Luckily, there's a few photos of the area in earlier times, and they're nice reminders of how industrial buildings changed from the turn of the century to the 1950's. This first photo is a small portion of a large panorama from the John C. Gordon collection at San Jose State University, taken in the early 1930's. (The second Del Monte photo was probably taken on the other side of the creek, closer to the plant, in the late 1960's.) Orchard Supply's future site is just a fallow field for now, and across the creek, rather than a modern concrete building, is a series of tin and brick buildings, expanding in every which way with vents, pipes, and smokestacks sticking up like a porcupine. Perhaps it's just the black-and-white photo, but "Dickensian" springs to mind as an apt description. The U.S. Products cannery along Race St. had the same look in the photo I shared a few weeks ago: massive, dark, forbidding… and popping up out of the back of that photo was the roofline of the Herschel California (Contadina) cannery on the Lincoln Ave. side of the tracks.

The buildings look more like some of San Francisco's former industrial areas than like a Valley town. On the plus side, these canneries do bear a strong resemblance to all those Campbell HO model buildings that often looked like additions and smokestacks had been added until the designer's scrapbox was empty. Looks like that isn't just artistic license.

At some point, I'll be in the midst of building, and I'll ask myself how much difference can a few years make? But I know from past experience that progress was racing ahead even way back when, and the new buildings I'm picturing based on my imagined idea of what 1930's San Jose looked like may just be a bad guess based on some childhood vacation.

Next time I'm doing that, I'll shout out "More dickensian!" and we'll see how it goes.

[First photo: Del Monte Plant #3, 2003, my photo. Second photo: Other side of Del Monte Plant #3, October 1965, East West Rail Scenes/my collection. Third photo: Google Street View. Fourth photo: Del Monte Plant #3, early 1930's, John C. Gordon collection, SJSU. Fifth photo, Hershel (Contadina) cannery, Lincoln Ave as seen peeking behind U.S. Products Cannery. John C. Gordon collection, SJSU.]

Saturday, August 18, 2012

Movie Night VI: "Good Wrinkles"

And on the subject of home-town boosterism, check out this great little animated short, "Good Wrinkles", telling you all sorts of magical facts about prunes. Note that the villain is a non-Santa Clara Valley prune, who ends up being more acidic than the sweet-tempered prunes that call the Valley of Hearts Delight home. If you need a prototype for a Streamlined Modern dried fruit packing facility, definitely check out the cartoon version of Sunsweet's San Jose plant.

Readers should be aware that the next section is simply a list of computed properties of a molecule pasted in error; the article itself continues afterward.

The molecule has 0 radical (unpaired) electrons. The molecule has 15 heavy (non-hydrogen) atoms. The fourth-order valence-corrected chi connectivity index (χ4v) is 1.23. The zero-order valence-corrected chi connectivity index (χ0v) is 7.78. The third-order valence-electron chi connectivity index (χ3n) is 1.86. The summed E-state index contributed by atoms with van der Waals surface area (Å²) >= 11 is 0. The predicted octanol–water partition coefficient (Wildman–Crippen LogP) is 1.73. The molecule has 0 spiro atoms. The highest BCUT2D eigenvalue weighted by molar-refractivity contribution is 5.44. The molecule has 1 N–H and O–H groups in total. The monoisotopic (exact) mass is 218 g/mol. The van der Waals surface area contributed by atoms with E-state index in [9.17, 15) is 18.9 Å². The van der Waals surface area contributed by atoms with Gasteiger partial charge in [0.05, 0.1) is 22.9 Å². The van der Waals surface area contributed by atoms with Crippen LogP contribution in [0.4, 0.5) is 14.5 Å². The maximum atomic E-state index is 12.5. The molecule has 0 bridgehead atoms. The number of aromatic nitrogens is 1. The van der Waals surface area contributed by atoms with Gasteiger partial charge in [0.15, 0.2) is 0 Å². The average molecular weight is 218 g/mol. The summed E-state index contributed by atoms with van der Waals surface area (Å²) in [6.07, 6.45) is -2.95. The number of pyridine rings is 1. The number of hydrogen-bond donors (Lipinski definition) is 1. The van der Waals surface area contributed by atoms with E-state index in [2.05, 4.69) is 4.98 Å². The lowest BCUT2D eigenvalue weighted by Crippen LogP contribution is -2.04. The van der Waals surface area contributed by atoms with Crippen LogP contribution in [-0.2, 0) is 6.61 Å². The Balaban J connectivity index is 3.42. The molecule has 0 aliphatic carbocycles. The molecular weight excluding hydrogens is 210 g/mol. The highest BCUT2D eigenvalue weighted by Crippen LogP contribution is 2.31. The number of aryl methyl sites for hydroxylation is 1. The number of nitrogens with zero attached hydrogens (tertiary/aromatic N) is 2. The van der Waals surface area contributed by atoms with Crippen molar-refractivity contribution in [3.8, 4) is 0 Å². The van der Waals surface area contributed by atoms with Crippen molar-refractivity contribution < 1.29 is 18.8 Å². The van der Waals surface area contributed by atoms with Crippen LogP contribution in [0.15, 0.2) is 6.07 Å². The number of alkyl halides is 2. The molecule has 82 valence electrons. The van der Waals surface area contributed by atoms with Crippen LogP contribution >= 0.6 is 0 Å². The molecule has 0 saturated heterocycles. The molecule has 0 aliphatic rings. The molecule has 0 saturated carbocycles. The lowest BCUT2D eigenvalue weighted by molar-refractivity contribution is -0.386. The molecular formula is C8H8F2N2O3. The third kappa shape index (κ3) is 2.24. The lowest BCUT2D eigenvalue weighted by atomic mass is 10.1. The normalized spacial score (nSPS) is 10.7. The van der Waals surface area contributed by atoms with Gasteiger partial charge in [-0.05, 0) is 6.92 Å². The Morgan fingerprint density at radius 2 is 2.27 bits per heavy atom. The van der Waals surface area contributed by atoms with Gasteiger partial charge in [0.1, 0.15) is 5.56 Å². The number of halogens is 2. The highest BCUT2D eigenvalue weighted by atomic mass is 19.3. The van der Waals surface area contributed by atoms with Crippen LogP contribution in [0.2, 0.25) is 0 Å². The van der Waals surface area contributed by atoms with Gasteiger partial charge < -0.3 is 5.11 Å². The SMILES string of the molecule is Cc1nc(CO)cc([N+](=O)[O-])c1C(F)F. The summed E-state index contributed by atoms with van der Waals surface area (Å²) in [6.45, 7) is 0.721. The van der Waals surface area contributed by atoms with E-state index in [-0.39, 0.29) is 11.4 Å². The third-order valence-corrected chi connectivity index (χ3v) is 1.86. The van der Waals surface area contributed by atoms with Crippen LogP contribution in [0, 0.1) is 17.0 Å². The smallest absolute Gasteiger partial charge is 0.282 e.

Seriously, it's a great little film, and kept my wife and mother-in-law giggling.

[Thanks to the California Pioneers of the Santa Clara Valley for re-editing and posting this video!]

Sunday, August 12, 2012

U.S. Products Revisited

Even after a fair amount of searching, there's not a lot available about the United States Products cannery beyond what I've already mentioned. But here's a last photo that I picked up (at a sane price) on EBay. This looks like a John C. Gordon photo; it resembles many of his photos available at the San Jose Public Library, but I didn't see this particular photo when going through their collection.

And you've got to admit, U.S. Products looks solid, productive, successful, and just a bit intimidating in this nice view from across Race St. looking east. Moorpark would be just to our right, as seen by the railroad crossing sign in the right foreground. San Jose Public Library has another photo showing the main building head on, but it loses all the magic of the landscaping in the foreground of this photo.

It's also a nice reminder of what life in the 1920's was like. The photo's taken from the front drive of a small Victorian bungalow across the street from the cannery, with a dirt driveway leading to a dirt Race St. If I were more conspiracy focused, I'd be asking why they've got a space capsule sitting there on the dock. I'd also direct the conspiracy-minded to the telephone poll where a flyer reads "DANGER" (or is it "DANCE!"?) And how about those decorative diamonds along the front facade's roofline?

And the next time you're at one of Western Appliance's warehouse sales, look across the street at the condos and think about the fact that the neighborhood's a good deal quieter now.

Spot anything else in the photos? Leave a note in the comments!

[Photo from my own collection.]

Sunday, August 5, 2012

Back When South San Francisco Was "The Industrial City"

I may be a big fan of the fruit and canning industry in San Jose, but I've still got a soft spot for places farther north, like all the industry around "South City", as South San Francisco is known in the area. South City had the slaughterhouses, the Bethlehem Steel mill, the paint factories, and lots of other heavy industry in its day, now all buried underneath the corporate campuses of biotech firms like Genentech.

Anyone growing up on the peninsula in the 1970's remembers driving past the Bethlehem Steel facility along the Bayshore Freeway, but the property just behind there was Edwards Wire Rope Co., maker of wire rope for those building America. Jack Burgess searched out information about them in regards to the wire rope used to haul lumber cars up the side of the Merced River canyon to logging areas, and found this neat slideshow showing the work of the factory.

Also check out the Southern Pacific's SPINS maps of South San Francisco for more hints about the sheer number of industries there "back in the day."